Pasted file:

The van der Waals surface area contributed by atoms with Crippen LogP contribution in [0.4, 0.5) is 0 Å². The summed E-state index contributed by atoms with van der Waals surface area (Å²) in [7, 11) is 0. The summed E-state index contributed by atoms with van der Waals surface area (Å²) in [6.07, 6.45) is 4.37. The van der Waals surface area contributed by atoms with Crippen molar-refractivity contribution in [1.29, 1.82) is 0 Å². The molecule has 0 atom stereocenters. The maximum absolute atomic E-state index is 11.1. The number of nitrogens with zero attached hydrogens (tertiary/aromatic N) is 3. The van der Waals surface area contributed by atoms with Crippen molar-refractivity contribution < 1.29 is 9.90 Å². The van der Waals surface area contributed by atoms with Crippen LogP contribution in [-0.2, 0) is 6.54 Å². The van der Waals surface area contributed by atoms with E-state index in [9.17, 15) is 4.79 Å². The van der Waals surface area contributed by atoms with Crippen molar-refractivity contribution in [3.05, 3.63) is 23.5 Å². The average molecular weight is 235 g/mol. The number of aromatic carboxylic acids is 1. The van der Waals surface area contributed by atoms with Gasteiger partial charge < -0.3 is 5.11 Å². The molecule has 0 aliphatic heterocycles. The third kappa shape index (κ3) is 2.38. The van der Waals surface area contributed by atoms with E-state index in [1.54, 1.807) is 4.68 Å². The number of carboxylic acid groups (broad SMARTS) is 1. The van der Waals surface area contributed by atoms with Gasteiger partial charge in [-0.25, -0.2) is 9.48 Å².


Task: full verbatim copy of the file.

The van der Waals surface area contributed by atoms with Crippen LogP contribution in [0.4, 0.5) is 0 Å². The summed E-state index contributed by atoms with van der Waals surface area (Å²) in [7, 11) is 0. The summed E-state index contributed by atoms with van der Waals surface area (Å²) in [6.07, 6.45) is 4.37. The van der Waals surface area contributed by atoms with Crippen molar-refractivity contribution in [1.29, 1.82) is 0 Å². The molecule has 0 atom stereocenters. The maximum absolute atomic E-state index is 11.1. The number of nitrogens with zero attached hydrogens (tertiary/aromatic N) is 3. The van der Waals surface area contributed by atoms with Crippen molar-refractivity contribution < 1.29 is 9.90 Å². The van der Waals surface area contributed by atoms with Crippen LogP contribution in [-0.2, 0) is 6.54 Å². The van der Waals surface area contributed by atoms with E-state index in [9.17, 15) is 4.79 Å². The van der Waals surface area contributed by atoms with Crippen molar-refractivity contribution in [3.05, 3.63) is 23.5 Å². The average molecular weight is 235 g/mol. The number of aromatic carboxylic acids is 1. The van der Waals surface area contributed by atoms with Gasteiger partial charge < -0.3 is 5.11 Å². The molecule has 0 aliphatic heterocycles. The third kappa shape index (κ3) is 2.38. The van der Waals surface area contributed by atoms with E-state index in [1.54, 1.807) is 4.68 Å². The number of carboxylic acid groups (broad SMARTS) is 1. The van der Waals surface area contributed by atoms with Gasteiger partial charge in [-0.25, -0.2) is 9.48 Å².